PolitiFact Florida: Former NRA president Marion Hammer says 45 states allow open carry of handguns

Ex-NRA leader Marion Hammer's defense of two Florida bills proves mostly true.
Marion Hammer now leads the United Sportsmen of Florida.
Marion Hammer now leads the United Sportsmen of Florida.
Published November 22 2015
Updated November 23 2015

The former president of the National Rifle Association is defending bills in the Florida Legislature proposing the open carry of handguns, saying the vast majority of states already allow the practice.

Marion Hammer, executive director of United Sportsmen of Florida, responded to criticism of Senate Bill 300 and its companion in the House, HB 163, in her Nov. 1 column that was posted on the NRA's Institute for Legislative Action website.

"Forty-five (45) states allow open carry of firearms," she wrote. "Varying restrictions on open carry in some states does not alter the fact that 45 states allow open carry."

Hammer was refuting Pinellas County Sheriff Bob Gualtieri, who is the Florida Sheriffs Association Legislative Committee chairman. Gualtieri, whose group opposes the bills, previously told the Palm Beach Post it's not really accurate to say those 45 states allow open carry because there are various rules and restrictions on the practice.

PolitiFact Florida decided to get to the bottom of just how many states let people openly carry guns in public.

The bills would allow anyone with a valid concealed-weapons permit to also openly carry their handgun, a practice prohibited by law.

Obtaining a license for concealed carry includes requirements for registration, fingerprinting and training. Florida has about 1.4 million concealed-weapon permit holders. Both bills are pending approval by committees before the 2016 legislative session.

Hammer told PolitiFact Florida that her figure came from the NRA's own research of state laws. According to that analysis, there are four other states, like Florida, that prohibit handgun open carry in public places — California, Illinois, New York and South Carolina. The District of Columbia does not allow it, either.

Hammer is equating the lack of an outright ban in other states with the other 45 states allowing the practice, but it isn't quite that cut and dried. There are different rules and restrictions in different places, and some so-called open-carry states can be very specific about what's required.

The Florida bills address the open carry of handguns, so that's the context of Hammer's column. There are other states that allow the open carry of handguns while restricting long guns, such as rifles and shotguns.

The Law Center to Prevent Gun Violence agrees with the NRA on the same five states that prohibit open carry. But the center points out that Massachusetts, Minnesota and New Jersey prohibit the open carry of long guns, just as Florida, California, Illinois and D.C. do. But New York and South Carolina allow open carry for long guns, while preventing it for handguns.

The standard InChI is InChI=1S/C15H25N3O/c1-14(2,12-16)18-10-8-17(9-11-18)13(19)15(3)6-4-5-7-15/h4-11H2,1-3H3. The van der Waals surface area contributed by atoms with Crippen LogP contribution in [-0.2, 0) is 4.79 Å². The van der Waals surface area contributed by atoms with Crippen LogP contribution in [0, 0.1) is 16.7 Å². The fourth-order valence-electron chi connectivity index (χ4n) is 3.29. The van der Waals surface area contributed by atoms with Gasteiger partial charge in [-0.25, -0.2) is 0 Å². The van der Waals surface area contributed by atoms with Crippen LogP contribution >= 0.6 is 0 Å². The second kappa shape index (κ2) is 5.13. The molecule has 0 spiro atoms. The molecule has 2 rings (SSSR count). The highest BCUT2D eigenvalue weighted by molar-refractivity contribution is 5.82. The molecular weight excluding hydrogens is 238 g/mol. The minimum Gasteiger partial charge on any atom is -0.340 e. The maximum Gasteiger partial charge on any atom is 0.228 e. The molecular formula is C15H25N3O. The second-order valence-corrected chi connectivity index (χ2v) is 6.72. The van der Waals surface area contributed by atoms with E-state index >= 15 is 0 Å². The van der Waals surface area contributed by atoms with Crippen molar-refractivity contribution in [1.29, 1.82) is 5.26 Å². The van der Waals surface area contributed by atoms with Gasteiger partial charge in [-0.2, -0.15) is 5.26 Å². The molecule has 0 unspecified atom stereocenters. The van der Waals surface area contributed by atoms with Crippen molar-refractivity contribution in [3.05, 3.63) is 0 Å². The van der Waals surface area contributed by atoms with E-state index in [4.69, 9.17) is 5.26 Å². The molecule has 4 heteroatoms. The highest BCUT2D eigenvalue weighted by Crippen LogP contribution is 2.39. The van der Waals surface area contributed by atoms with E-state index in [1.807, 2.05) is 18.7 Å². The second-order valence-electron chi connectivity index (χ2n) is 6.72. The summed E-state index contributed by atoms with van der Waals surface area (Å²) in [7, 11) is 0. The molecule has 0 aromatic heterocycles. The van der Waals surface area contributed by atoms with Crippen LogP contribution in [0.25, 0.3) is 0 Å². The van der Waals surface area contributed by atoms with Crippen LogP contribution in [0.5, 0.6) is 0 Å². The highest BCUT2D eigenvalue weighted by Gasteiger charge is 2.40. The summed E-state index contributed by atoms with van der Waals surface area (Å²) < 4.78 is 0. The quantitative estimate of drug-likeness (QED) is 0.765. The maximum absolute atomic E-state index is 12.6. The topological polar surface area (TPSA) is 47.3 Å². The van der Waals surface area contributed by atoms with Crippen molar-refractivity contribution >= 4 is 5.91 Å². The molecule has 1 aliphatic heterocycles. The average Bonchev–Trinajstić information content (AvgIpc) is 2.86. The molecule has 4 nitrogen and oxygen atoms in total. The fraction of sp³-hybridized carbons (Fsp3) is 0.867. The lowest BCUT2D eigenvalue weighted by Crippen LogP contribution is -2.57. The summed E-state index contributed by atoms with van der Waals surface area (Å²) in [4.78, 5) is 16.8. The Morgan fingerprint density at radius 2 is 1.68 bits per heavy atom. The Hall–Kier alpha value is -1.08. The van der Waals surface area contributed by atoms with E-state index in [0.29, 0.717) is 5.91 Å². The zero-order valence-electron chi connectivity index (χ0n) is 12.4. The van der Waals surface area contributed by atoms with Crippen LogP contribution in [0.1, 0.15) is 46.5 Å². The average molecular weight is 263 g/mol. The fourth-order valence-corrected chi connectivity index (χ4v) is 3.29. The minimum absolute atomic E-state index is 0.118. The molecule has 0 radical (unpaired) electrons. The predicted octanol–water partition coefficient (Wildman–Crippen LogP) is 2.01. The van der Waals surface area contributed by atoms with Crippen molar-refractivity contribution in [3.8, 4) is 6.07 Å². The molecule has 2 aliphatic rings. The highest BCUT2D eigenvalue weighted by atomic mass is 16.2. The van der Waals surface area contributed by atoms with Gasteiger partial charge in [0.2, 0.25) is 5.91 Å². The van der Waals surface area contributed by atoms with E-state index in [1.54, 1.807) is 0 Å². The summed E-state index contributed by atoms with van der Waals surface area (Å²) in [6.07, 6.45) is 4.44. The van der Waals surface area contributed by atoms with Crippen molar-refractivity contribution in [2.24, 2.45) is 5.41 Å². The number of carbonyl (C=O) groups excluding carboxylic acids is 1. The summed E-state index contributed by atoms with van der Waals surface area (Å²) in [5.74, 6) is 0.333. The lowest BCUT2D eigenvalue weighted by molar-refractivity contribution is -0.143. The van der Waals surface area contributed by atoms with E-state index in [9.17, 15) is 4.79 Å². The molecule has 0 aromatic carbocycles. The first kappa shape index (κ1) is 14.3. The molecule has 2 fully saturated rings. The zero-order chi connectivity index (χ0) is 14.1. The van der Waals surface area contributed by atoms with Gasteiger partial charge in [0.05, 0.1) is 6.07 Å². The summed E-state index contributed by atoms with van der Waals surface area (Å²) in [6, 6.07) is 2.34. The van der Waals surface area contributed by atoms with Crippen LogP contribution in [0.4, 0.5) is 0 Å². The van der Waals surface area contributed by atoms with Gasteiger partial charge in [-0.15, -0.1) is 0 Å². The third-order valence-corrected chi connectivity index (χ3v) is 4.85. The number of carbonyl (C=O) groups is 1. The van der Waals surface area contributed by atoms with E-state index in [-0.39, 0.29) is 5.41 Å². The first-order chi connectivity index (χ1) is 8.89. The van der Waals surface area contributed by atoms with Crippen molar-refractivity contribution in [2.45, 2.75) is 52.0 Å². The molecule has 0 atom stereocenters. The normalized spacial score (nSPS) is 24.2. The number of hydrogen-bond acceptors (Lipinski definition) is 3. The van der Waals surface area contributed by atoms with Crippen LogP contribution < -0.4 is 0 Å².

Further, 15 states require a permit or license to open carry, while eight more have other restrictions on how, when or where a person is allowed to do so. Some municipalities restrict open carry in ways their state doesn't. In Pennsylvania, open carry is generally allowed without a license, but Philadelphia requires a license.

There are even more caveats about specific states and where they land on the open-carry spectrum. For example, gun rights group OpenCarry.org doesn't include Texas on its list of open-carry states, because its recently passed law doesn't take effect until Jan. 1, 2016. Like Florida's proposed change, the state's concealed-carry license will become an open-carry license for handguns as well.

There are also states that could be categorized differently depending on how you interpret the local laws.

The NRA's Institute for Legislative Action noted Arkansas is hard to categorize. The state decriminalized the open or concealed carry of a loaded handgun in 2013, but the state's ban was not repealed. Attorney General Leslie Rutledge said in a nonbinding opinion that the law was intended to protect people traveling through or across the state, even though open carry was still technically against the law. The Law Center to Prevent Gun Violence notes a person generally can't carry openly or concealed in Arkansas with the gun "readily available for use with a purpose to employ (it) as a weapon against a person."

All the groups we consulted agreed California is not an open-carry state because it banned open carry of loaded handguns starting in 2012, but there's still more to the story. If a person lives in a California county with less than 200,000 people, that person can ask the local sheriff or police chief for an open-carry license at his or her discretion. Of course, the license is good for only that county, but there's wiggle room in saying California prohibits open carry.

Hammer's statement that 45 states allow the open carry of firearms, period, is pretty accurate, but imprecise. The open-carry laws in those 45 states vary according to firearm and jurisdiction.

We rate her statement Mostly True.

Read more rulings at PolitiFact.com/florida.

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